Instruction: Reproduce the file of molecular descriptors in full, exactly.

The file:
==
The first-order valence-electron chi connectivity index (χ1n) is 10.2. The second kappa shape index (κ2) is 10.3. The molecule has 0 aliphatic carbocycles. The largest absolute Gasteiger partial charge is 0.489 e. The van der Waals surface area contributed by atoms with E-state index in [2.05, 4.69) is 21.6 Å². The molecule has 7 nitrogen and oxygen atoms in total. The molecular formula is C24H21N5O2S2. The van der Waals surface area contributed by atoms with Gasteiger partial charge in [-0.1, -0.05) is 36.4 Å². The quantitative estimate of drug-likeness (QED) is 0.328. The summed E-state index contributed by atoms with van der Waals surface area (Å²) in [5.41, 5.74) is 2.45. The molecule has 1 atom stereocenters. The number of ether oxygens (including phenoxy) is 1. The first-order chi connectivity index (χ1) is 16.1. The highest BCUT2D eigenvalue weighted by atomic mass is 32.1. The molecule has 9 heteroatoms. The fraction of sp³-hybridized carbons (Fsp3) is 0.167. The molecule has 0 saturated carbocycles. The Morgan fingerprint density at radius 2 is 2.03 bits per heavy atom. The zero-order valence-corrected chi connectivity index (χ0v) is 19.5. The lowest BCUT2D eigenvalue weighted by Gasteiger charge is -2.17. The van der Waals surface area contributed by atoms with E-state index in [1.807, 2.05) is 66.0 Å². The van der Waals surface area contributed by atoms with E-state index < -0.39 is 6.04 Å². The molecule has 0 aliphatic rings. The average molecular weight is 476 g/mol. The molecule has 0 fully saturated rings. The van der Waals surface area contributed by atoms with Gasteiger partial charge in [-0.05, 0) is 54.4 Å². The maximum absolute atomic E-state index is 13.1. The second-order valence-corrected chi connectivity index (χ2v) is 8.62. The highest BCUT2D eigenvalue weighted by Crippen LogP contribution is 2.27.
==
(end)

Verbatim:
The first-order valence-electron chi connectivity index (χ1n) is 10.2. The second kappa shape index (κ2) is 10.3. The molecule has 0 aliphatic carbocycles. The largest absolute Gasteiger partial charge is 0.489 e. The van der Waals surface area contributed by atoms with E-state index in [2.05, 4.69) is 21.6 Å². The molecule has 7 nitrogen and oxygen atoms in total. The molecular formula is C24H21N5O2S2. The van der Waals surface area contributed by atoms with Gasteiger partial charge in [-0.1, -0.05) is 36.4 Å². The quantitative estimate of drug-likeness (QED) is 0.328. The summed E-state index contributed by atoms with van der Waals surface area (Å²) in [5.41, 5.74) is 2.45. The molecule has 1 atom stereocenters. The number of ether oxygens (including phenoxy) is 1. The first-order chi connectivity index (χ1) is 16.1. The highest BCUT2D eigenvalue weighted by atomic mass is 32.1. The molecule has 9 heteroatoms. The fraction of sp³-hybridized carbons (Fsp3) is 0.167. The molecule has 0 saturated carbocycles. The Morgan fingerprint density at radius 2 is 2.03 bits per heavy atom. The zero-order valence-corrected chi connectivity index (χ0v) is 19.5. The lowest BCUT2D eigenvalue weighted by Gasteiger charge is -2.17. The van der Waals surface area contributed by atoms with E-state index in [1.807, 2.05) is 66.0 Å². The van der Waals surface area contributed by atoms with E-state index < -0.39 is 6.04 Å². The molecule has 0 aliphatic rings. The average molecular weight is 476 g/mol. The molecule has 0 fully saturated rings. The van der Waals surface area contributed by atoms with Gasteiger partial charge in [-0.05, 0) is 54.4 Å². The maximum absolute atomic E-state index is 13.1. The second-order valence-corrected chi connectivity index (χ2v) is 8.62. The highest BCUT2D eigenvalue weighted by Crippen LogP contribution is 2.27.